By my comments to the question, we can assume the infinite place is not in $S$ (because its splitting in the indicated quadratic extensions is automatic). Let the elements of $S$ be $\pi_1,\dots,\pi_r$, where the $\pi_i$'s are distinct (monic) irreducibles in ${\mathbf F}_2[t]$. For each $\pi_i$, the Artin-Schreier map $\wp(x) = x^2 + x$ on the field ${\mathbf F}_2[t]/(\pi_i)$ has image equal to half of that field. Fix a nonzero element of the image, say $g_i \bmod \pi_i$ (why? you'll see shortly). For a monic irreducible $\pi$ in ${\mathbf F}_2[t]$, if $\pi \equiv 1/g_i \bmod \pi_i$ then the congruence $x^2 + x \equiv 1/\pi \bmod \pi_i$ is solvable in ${\mathbf F}_2[t]/(\pi_i)$ by the choice of $g_i$, and then by Hensel's lemma the polynomial $X^2 + X - 1/\pi$ splits in the completion ${\mathbf F}_2(t)$ at $\pi_i$, so $\pi_i$ splits in the quadratic extension of ${\mathbf F}_2(t)$ obtained by adjoining a root of $X^2 + X - 1/\pi$.

So what you would like is to find infinitely many monic $\pi$ such that $\pi \equiv 1/g_i \bmod \pi_i$ for $i = 1,\dots,r$ and $\pi$ splits completely in a predetermined finite separable extension $L/{\mathbf F}_2(t)$. We can assume $L/{\mathbf F}_2(t)$ is Galois by replacing $L$ with its Galois closure over ${\mathbf F}_2(t)$, and then the hypothesis that $\pi$ splits completely in $L$ is the same as saying $\pi$ is unramified in $L$ with trivial Frobenius conjugacy class in the Galois group of $L/{\mathbf F}_2(t)$.

At the same time, the congruence condition $\pi \equiv 1/g_i \bmod \pi_i$ for monic irred. $\pi$ is also a Frobenius constraint using Carlitz extensions. The group $({\mathbf F}_2[t]/(\pi_i))^\times$ is naturally the Galois group of the splitting field over ${\mathbf F}_2(t)$ of the Carlitz polynomial associated to $\pi_i$. Write this splitting field as $K_{\pi_i}$. The natural isomorphism of the (abelian) Galois group of $K_{\pi_i}/{\mathbf F}_2(t)$ with $({\mathbf F}_2[t]/(\pi_i))^\times$ identifies the Frobenius element attached to $\pi$ with $\pi \bmod \pi_i$ for any monic irred. $\pi$ in ${\mathbf F}_2[t]$ not equal to $\pi_i$. (This is analogous to the way $({\mathbf Z}/(m))^\times$ is identified with the Galois group of a cyclotomic field with the Frobenius at a prime $p$ being $p \bmod m$.) Therefore asking that the monic irred. $\pi$ satisfy $\pi \equiv 1/g_i \bmod \pi_i$ for all $i$ is a bunch of simultaneous Frobenius conditions on $\pi$ in the fields $K_{\pi_1},\dots,K_{\pi_r}$. (Warning: these Frobenius conditions for $\pi$ are usually *not* conditions for $\pi$ to split completely in $K_{\pi_i}$ because we're working with *reciprocals* of nonzero elements mod $\pi_i$ that are in the image of the Artin-Schreier map, and the Artin-Schreier map has no good multiplicative properties. Maybe you could get a split completely interpretation using the reciprocal of a nonzero element in the image of the Artin-Schreier map mod $\pi_i$ which is itself in the image of the Artin-Schreier map mod $\pi_i$. A count shows it is very likely that there is such an overlap, but I haven't checked it for certain.)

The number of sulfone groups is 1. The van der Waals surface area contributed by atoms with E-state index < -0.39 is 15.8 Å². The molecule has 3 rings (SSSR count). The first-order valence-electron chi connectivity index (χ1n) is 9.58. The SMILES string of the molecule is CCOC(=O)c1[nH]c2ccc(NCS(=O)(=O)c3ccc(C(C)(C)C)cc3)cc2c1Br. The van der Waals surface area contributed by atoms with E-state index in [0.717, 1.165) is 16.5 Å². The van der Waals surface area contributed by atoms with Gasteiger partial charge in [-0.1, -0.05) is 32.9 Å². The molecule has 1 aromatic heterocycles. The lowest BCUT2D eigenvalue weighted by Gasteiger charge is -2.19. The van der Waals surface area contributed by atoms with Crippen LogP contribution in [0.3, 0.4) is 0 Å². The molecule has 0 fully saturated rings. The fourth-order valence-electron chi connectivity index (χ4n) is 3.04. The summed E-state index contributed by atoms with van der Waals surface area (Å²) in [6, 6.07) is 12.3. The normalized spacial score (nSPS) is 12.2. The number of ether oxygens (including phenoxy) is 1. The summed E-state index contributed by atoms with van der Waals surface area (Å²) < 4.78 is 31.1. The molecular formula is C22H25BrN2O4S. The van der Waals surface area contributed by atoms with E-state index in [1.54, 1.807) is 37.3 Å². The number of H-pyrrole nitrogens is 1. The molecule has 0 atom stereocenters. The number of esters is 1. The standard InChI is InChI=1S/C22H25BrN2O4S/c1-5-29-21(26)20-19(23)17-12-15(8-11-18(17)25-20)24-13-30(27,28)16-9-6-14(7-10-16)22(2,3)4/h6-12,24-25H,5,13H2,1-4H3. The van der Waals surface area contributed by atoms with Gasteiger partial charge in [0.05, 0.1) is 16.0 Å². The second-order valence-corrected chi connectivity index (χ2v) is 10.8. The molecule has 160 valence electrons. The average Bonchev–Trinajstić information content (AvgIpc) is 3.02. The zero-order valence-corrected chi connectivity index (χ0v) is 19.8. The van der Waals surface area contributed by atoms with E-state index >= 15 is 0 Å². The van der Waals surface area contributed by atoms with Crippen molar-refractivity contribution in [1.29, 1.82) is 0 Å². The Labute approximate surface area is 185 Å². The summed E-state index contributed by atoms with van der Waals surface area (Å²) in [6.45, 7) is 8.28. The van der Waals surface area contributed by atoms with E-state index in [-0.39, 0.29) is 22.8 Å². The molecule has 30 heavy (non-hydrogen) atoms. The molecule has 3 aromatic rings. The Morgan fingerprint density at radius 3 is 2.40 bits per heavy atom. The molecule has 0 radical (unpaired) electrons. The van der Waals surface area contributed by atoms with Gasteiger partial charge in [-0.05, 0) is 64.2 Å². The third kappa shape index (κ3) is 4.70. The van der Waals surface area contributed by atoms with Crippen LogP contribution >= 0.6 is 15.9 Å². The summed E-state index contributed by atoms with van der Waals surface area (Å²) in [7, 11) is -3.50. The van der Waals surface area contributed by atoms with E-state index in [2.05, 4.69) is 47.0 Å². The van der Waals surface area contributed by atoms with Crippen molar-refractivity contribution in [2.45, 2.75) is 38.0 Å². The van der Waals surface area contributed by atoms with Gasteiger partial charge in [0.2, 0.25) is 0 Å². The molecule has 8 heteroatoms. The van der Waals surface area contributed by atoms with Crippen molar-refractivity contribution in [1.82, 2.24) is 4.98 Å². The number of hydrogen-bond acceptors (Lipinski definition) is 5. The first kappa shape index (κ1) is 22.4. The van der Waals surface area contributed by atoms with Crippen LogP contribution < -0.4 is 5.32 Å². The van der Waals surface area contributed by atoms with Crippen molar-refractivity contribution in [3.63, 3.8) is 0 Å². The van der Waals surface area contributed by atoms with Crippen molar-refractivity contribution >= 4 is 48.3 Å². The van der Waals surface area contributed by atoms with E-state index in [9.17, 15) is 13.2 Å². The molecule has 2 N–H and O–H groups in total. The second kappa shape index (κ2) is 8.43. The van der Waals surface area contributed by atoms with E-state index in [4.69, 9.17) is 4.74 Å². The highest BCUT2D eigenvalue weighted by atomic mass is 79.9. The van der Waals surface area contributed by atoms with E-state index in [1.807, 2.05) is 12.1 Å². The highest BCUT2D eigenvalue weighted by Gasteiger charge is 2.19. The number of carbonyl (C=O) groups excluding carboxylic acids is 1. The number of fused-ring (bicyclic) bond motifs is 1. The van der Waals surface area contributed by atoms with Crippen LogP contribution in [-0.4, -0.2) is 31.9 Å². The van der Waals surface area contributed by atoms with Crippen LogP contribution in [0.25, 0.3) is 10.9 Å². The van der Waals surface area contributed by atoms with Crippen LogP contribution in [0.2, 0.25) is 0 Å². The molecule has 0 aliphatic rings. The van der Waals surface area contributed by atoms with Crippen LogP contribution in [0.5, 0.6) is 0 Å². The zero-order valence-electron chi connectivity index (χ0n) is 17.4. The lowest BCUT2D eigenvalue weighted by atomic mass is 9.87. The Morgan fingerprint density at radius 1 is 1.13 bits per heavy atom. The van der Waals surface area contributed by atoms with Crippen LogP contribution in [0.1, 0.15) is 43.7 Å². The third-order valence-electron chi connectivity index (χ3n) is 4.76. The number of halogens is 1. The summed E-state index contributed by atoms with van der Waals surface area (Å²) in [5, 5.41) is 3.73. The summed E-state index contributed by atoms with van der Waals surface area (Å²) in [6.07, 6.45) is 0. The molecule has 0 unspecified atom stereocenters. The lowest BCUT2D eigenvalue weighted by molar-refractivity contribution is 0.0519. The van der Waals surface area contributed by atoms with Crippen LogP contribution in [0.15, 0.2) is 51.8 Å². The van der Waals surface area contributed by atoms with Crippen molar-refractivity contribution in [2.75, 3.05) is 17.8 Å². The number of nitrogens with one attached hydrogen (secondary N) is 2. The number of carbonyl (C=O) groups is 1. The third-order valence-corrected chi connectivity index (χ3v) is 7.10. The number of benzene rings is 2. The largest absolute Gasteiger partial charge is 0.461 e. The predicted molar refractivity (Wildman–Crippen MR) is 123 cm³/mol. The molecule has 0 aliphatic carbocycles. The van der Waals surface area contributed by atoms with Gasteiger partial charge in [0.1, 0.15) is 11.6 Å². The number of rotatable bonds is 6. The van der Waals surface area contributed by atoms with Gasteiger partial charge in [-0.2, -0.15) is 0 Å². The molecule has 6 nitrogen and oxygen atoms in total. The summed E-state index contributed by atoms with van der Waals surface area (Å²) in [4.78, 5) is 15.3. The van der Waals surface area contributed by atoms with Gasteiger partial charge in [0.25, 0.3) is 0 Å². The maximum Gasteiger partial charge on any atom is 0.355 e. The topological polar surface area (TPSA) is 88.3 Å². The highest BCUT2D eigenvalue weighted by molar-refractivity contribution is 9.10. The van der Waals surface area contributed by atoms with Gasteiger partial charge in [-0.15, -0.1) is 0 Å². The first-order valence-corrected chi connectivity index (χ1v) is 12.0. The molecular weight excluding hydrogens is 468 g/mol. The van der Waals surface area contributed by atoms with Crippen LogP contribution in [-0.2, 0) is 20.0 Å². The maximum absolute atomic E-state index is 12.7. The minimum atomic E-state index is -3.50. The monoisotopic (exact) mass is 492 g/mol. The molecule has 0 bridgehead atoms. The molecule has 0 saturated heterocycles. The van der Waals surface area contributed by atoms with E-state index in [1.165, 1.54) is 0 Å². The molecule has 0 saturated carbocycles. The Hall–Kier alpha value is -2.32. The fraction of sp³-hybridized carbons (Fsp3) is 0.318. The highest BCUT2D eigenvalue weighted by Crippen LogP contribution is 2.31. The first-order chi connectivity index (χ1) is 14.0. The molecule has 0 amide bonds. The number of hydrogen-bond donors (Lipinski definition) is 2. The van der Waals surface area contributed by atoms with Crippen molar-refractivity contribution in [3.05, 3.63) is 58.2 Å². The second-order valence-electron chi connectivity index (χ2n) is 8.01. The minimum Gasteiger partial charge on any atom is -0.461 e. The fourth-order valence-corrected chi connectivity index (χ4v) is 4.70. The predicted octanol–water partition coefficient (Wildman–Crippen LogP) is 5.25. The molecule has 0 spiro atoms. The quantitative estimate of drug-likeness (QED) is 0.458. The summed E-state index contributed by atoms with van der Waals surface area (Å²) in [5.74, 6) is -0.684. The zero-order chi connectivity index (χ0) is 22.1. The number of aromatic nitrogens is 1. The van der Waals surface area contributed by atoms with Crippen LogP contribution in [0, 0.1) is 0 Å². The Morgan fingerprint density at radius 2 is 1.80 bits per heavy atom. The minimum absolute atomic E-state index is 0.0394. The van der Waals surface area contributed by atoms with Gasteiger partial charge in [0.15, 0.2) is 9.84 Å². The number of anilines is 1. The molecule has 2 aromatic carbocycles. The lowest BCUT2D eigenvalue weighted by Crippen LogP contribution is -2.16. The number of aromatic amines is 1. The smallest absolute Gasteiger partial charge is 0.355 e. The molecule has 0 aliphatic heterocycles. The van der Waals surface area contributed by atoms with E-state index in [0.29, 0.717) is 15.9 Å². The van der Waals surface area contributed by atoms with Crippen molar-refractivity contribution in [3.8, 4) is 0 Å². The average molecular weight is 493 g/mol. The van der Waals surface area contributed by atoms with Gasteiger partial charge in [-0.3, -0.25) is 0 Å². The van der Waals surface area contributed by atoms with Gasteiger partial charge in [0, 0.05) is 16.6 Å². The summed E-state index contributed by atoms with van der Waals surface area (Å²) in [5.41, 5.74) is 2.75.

The Carlitz extensions $K_{\pi_1},\dots,K_{\pi_r}$ are linearly disjoint over $F_2(t)$, so there is no problem finding infinitely many $\pi$ with given Frobenius elements in each of the Galois groups of $K_{\pi_i}/{\mathbf F}_2(t)$. (This is also a consequence of the Chinese remainder theorem and Dirichlet's theorem modulo $\pi_1\cdots\pi_r$.) *If* the field $L$ is linearly disjoint from all the fields $K_{\pi_i}$ over ${\mathbf F}_2(t)$ then we can express all of Pete's original conditions as a single Frobenius condition in the Galois group of their composite field over ${\mathbf F}_2(t)$ and that has infinitely many solutions by Chebotarev. On the other hand, if $L$ is not linearly disjoint from those Carlitz extensions over ${\mathbf F}_2(t)$ then there could be some subtle compatibility issues to be sure Chebotarev can be applied. I'll stop at this point since I've shown the basic plan for how to interpret everything as a Frobenius condition in a Galois group over ${\mathbf F}_2(t)$.

monicnonconstant $h$ in ${\mathbf F}[t]$. (The polynomial $X^2+X-1/h$ is irreducible over ${\mathbf F}(t)$ since it's quadratic and one can check by contradiction that this polynomial has no root in ${\mathbf F}(t)$ because $h$ is nonconstant in ${\mathbf F}[t]$.) – KConrad May 18 '11 at 5:27